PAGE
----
Multitudes: What Is a Haunting?

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We are pleased to announce Multitudes, a new column at The Rumpus, which will feature the work of writers of color, actively seeking underrepresented voices and perspectives. We hope that the writers who appear in this column can count this among their earliest publications, and that they will find an engaged and thoughtful readership here. 

Multitudes was created through a partnership with VONA/Voices of Our Nations Arts, the only multi-genre summer workshop for writers of color in the US. Founded by Elmaz Abinader, Junot Díaz, Victor Díaz, and Diem Jones in 1999, VONA/Voices brings writers of color from the margins to a community where their work is centralized and honored. We are grateful to Faith Adiele, who first proposed this collaboration, and to the VONA/Voices Board of Directors for offering a model for future partnerships with organizations who serve people of color and other underrepresented artists and writers. Elmaz Abinader will serve as the editor for VONA.

–Mary-Kim Arnold, Series Editor

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Q: Why am I telling these stories?
A: Because they won’t leave me alone.

What is a haunting? (Erased texts and epigenetics)

Epigenetics:
ep·i·ge·net·ics
noun
Biology
noun: epigenetics

  1. the study of changes in organisms caused by modification of gene expression rather than alteration of the genetic code itself.

Otherwise known as: cellular adaptation in response to events. Changes to gene behavior; cellular alterations in response to environment.

 

Erased texts include:
Oral history interviews with my father (part of an ongoing project to record family history). My dad’s quotes also in the body of the text.

Works cited (for erasure poetry):
Essay: “Treatment Resistance and the Transmission of Trauma,” by M. Gerard Fromm. From Lost in Transmission: Studies of Trauma Across Generations edited by M. Gerard Fromm.

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This is a story from my dad’s childhood.

This is a story of the Japanese occupation of Malaya (now two countries, Singapore and Malaysia). My dad was six–nine years old during the war.

1-what-haunting

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What is absent or present?

2-what-haunting

What lives in positive space/negative space?

3-what-haunting

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“You guys have all the opportunities in the world; you don’t know what it’s like to have malnutrition!”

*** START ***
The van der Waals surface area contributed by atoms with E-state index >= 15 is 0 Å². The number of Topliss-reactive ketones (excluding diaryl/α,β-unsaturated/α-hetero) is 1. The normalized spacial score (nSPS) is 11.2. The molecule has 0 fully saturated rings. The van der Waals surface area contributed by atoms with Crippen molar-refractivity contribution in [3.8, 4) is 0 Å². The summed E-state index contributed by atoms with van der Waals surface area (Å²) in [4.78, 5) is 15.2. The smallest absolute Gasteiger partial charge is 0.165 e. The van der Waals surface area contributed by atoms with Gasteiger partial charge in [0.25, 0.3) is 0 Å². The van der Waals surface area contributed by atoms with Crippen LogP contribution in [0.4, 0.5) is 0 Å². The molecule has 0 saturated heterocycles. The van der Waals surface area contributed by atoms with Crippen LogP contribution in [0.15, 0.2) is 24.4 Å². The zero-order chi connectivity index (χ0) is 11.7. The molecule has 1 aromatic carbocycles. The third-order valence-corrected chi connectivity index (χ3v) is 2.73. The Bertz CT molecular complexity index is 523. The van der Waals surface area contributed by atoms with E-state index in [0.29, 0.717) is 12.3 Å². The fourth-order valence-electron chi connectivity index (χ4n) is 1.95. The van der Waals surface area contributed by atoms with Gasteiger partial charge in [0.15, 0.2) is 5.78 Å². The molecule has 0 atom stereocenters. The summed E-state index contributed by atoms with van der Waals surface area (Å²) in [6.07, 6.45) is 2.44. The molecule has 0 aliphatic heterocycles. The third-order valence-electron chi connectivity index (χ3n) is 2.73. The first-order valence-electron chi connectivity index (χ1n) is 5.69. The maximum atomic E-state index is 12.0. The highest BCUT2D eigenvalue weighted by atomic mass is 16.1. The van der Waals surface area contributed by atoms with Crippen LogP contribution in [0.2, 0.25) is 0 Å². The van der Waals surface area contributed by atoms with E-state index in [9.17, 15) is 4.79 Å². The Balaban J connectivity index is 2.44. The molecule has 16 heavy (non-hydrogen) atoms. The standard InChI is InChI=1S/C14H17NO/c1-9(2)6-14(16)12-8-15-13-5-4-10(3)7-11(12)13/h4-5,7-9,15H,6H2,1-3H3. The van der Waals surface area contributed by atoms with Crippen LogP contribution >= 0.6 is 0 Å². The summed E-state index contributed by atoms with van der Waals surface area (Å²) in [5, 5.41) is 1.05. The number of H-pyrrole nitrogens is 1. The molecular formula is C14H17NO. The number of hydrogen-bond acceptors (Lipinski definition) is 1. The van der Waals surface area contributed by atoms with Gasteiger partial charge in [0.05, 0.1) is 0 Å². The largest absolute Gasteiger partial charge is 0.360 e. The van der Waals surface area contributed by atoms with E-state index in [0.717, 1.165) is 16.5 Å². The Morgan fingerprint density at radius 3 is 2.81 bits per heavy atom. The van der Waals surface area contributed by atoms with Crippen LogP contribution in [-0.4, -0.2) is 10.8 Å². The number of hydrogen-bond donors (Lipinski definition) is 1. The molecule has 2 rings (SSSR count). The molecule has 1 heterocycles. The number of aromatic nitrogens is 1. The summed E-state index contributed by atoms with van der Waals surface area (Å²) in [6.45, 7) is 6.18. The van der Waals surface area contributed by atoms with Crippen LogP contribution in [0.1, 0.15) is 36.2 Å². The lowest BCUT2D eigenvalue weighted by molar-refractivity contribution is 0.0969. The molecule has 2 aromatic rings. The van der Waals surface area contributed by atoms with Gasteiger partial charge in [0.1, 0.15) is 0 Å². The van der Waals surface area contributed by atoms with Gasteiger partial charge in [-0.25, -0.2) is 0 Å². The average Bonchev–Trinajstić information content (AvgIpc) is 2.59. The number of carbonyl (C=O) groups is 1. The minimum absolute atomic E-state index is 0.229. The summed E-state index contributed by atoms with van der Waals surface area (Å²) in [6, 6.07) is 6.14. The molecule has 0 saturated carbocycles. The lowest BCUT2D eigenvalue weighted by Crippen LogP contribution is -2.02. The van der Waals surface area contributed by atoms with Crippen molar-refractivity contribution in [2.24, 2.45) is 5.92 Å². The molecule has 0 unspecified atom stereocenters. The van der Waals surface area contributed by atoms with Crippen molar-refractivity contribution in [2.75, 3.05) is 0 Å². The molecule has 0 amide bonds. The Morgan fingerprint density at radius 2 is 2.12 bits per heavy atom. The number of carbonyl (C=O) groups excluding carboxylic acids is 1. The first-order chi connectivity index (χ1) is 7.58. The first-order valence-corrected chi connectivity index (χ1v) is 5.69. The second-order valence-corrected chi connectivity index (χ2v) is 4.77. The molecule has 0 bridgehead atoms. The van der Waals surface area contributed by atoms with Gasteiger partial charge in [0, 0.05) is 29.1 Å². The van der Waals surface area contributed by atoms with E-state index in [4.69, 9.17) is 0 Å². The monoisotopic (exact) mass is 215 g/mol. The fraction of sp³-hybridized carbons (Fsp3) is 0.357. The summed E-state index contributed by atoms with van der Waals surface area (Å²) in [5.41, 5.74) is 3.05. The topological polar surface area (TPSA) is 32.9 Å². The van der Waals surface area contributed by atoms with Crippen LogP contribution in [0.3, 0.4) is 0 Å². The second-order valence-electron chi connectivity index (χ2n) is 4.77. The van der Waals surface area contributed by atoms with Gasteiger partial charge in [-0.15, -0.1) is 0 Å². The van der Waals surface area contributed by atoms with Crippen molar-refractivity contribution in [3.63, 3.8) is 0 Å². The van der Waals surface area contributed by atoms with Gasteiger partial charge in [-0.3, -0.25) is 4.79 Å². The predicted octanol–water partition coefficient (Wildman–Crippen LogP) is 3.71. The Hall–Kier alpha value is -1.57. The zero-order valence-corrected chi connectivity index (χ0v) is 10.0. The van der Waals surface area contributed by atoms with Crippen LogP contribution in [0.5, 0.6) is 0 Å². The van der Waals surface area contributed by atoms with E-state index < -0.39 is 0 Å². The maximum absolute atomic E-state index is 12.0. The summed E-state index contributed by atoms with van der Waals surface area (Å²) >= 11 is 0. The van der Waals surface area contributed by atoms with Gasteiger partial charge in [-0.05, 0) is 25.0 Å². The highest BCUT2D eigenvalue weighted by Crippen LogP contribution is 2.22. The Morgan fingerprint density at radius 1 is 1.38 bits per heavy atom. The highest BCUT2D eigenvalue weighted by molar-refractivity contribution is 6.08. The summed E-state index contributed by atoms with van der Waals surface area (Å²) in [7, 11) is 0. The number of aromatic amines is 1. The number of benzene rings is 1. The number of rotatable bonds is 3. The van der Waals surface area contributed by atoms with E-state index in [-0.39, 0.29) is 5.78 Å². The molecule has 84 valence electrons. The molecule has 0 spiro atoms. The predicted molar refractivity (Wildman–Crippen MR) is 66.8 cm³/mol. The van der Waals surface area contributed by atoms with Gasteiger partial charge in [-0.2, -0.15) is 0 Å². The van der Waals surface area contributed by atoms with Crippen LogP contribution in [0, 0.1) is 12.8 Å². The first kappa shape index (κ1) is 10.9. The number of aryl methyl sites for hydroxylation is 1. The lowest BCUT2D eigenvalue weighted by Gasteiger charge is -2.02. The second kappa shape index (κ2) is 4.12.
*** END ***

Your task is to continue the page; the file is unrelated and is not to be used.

4-what-haunting

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What is known/unknown?

5a-what-haunting

5-what-haunting

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Why am I lucky?

6-what-haunting

Why am I the lucky generation?

 

 

 

(From text: “what human beings cannot contain of their experience […]” gets transferred “on to and into the next generation as an affective sensitivity or chaotic urgency.”)

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What cannot be forgotten/cannot be remembered?

7-what-haunting

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The war across Southeast Asia killed 6­–10 million people, depending on which source you consult. “This is the holocaust no one talks about.”

8-what-haunting

WTF do I have to complain about, anyway?

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Images provided courtesy of author.


Celeste Chan is a writer schooled by Do-It-Yourself culture and immigrant parents from Malaysia and the Bronx, NY. She founded and directed Queer Rebels (a queer and trans people of color arts project), created and curated experimental films, joined Foglifter Literary Journal as a board member, and toured with legendary feminist road show, Sister Spit. She now leads workshops for LGBTQ youth through the Queer Ancestors Project. Celeste’s writing can be found in The Rumpus, AWAY Literary Magazine, and elsewhere. Her work has been supported by Bread Loaf Writers Conference, CA Arts Council, SF Arts Commission, Lambda Literary, Hedgebrook, and Mesa Refuge. Celeste is now focused on writing her memoir, examining intergenerational trauma and how her family survived WWII. More from this author →